• Call or text 988 to reach the new nationwide Suicide and Crisis Line for a direct connection with compassionate, accessible care and support for anyone experiencing mental health-related distress.
Image showing five action steps for helping someone in emotional pain, with textual labels
Figure 1.3 Preventing Suicide

Establishing a Safe Care Environment for Clients

In addition to encouraging these general action steps to prevent suicide, nurses can further prevent suicide by establishing a safe care environment. Establishing a safe care environment is a priority nursing intervention.

Reducing the risk for suicide is one of the National Patient Safety Goals for Behavioral Health Care established by The Joint Commission. New requirements were established in 2020 that apply to patients in psychiatric hospitals, patients being evaluated or treated for behavioral health conditions as their primary reason for care in general hospital units or critical access hospitals, and all patients who express suicidal ideation during their course of care.[5] These requirements include performing an environmental risk assessment, screening for suicidal ideation, assessing suicide risk, documenting risk of suicide, following evidence-based written policies and procedures, providing information on follow-up care on discharge, and monitoring effectiveness of these actions in preventing suicides. These requirements are discussed in further detail in the following subsections.[6]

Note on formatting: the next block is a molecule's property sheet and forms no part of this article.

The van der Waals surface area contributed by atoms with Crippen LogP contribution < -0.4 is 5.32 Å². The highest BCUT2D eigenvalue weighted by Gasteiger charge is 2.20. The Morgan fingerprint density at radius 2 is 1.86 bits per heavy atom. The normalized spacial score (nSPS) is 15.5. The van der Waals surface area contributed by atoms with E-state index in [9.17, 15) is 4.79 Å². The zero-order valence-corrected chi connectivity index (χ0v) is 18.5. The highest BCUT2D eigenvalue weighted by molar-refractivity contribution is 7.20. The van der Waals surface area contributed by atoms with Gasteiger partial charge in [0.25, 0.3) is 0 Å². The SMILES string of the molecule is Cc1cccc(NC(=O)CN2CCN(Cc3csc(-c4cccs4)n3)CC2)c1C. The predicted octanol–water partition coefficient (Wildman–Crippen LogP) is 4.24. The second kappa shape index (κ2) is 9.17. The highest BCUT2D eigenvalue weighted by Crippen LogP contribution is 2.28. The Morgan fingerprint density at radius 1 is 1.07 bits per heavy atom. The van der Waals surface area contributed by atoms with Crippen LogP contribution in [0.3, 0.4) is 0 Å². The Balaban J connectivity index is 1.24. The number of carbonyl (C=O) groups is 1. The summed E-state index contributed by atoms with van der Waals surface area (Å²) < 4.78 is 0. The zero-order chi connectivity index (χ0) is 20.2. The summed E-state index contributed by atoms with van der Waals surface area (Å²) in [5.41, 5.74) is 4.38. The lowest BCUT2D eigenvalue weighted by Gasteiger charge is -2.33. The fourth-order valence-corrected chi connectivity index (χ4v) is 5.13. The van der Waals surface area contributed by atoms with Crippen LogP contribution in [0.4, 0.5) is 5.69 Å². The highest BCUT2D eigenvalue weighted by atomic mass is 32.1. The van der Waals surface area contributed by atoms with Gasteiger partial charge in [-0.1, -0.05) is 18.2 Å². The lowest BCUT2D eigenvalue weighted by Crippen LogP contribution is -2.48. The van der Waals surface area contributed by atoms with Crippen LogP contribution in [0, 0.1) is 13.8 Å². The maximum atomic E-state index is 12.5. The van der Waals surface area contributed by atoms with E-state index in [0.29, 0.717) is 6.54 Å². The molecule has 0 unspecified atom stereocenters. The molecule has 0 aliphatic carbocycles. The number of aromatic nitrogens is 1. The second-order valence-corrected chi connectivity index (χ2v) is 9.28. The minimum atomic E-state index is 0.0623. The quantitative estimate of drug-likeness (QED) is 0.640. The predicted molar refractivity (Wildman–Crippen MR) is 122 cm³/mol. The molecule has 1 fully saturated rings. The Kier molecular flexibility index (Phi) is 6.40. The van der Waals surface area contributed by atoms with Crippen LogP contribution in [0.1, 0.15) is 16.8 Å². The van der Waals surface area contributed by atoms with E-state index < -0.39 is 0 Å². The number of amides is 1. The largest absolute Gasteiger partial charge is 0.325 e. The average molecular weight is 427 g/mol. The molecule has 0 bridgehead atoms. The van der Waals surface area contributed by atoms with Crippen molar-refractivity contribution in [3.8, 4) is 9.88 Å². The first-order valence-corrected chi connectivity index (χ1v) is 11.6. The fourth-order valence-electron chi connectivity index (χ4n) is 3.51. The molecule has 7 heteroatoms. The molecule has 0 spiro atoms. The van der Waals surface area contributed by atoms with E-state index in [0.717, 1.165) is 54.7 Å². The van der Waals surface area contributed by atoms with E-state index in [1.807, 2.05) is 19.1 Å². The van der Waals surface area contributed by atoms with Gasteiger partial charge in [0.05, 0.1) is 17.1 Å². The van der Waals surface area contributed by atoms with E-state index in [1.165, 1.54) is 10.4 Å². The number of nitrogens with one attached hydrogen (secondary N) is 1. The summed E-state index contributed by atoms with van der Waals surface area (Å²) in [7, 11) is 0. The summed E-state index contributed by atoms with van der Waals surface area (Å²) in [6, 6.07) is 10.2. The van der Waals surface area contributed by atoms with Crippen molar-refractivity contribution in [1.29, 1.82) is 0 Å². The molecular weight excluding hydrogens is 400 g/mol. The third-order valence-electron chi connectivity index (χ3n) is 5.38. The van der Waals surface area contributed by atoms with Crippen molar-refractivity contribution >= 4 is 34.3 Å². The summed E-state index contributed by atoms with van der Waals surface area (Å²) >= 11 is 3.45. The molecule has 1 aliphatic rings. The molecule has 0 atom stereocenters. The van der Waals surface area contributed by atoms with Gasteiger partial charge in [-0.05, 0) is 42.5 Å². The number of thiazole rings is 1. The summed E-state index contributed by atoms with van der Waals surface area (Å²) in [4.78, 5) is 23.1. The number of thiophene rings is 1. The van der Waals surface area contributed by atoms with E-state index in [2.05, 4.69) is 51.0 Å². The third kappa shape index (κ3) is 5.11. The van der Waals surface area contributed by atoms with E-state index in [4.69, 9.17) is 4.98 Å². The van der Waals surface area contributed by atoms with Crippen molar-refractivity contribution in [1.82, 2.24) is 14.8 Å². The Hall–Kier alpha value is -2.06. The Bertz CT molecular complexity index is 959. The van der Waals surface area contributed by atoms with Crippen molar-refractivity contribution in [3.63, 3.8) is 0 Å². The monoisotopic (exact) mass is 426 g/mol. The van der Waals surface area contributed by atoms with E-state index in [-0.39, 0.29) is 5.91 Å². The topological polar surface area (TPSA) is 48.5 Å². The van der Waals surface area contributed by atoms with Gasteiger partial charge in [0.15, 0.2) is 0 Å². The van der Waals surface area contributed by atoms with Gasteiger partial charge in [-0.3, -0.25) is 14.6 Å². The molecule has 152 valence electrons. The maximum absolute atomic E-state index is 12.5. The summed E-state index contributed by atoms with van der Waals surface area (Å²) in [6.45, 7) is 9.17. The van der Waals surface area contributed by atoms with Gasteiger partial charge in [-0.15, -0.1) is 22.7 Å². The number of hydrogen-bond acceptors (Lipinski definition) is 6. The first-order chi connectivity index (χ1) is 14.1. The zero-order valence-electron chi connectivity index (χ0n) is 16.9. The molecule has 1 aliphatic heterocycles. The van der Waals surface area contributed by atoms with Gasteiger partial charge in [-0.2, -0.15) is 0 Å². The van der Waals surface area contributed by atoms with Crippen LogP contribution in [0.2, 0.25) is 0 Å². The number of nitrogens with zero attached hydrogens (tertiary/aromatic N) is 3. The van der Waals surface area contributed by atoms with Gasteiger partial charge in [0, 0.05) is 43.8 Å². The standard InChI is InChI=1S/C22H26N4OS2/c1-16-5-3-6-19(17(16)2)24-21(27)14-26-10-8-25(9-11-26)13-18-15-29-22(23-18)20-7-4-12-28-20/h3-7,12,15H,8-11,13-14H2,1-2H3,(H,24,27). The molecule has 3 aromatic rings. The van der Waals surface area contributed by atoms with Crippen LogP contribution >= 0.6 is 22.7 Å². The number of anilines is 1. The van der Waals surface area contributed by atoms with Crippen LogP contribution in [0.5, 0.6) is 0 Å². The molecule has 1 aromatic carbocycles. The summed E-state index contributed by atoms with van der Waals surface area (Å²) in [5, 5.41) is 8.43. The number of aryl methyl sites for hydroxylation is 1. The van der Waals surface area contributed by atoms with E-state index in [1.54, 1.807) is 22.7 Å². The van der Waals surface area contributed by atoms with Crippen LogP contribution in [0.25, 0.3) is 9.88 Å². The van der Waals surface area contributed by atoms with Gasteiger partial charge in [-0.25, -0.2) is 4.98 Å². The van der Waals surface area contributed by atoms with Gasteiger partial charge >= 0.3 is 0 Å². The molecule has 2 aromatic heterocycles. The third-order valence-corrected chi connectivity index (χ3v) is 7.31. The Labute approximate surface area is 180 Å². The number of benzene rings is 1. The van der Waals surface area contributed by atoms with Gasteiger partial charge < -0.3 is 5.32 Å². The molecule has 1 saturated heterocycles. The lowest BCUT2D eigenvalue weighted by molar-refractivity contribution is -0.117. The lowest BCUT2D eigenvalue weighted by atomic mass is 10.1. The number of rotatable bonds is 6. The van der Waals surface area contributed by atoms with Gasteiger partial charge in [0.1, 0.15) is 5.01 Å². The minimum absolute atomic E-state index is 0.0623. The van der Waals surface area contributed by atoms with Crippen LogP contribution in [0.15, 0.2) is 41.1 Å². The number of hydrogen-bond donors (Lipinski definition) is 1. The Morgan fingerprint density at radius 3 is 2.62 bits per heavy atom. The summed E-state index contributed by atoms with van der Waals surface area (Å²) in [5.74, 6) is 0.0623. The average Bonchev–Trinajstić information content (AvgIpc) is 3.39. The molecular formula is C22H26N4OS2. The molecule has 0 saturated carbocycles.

Read more about suicide prevention at Joint Commission’s Suicide Prevention webpage.

Perform Environmental Risk Assessment

An environmental risk assessment identifies physical environment features that could be used by clients to attempt suicide. Nurses implement actions to safeguard individuals identified at a high risk of suicide from environmental risks, such as continuous monitoring, routinely removing objects from rooms that could be used for self-harm, assessing objects brought into a facility by clients and visitors, and using safe transportation procedures when moving clients to other parts of the hospital.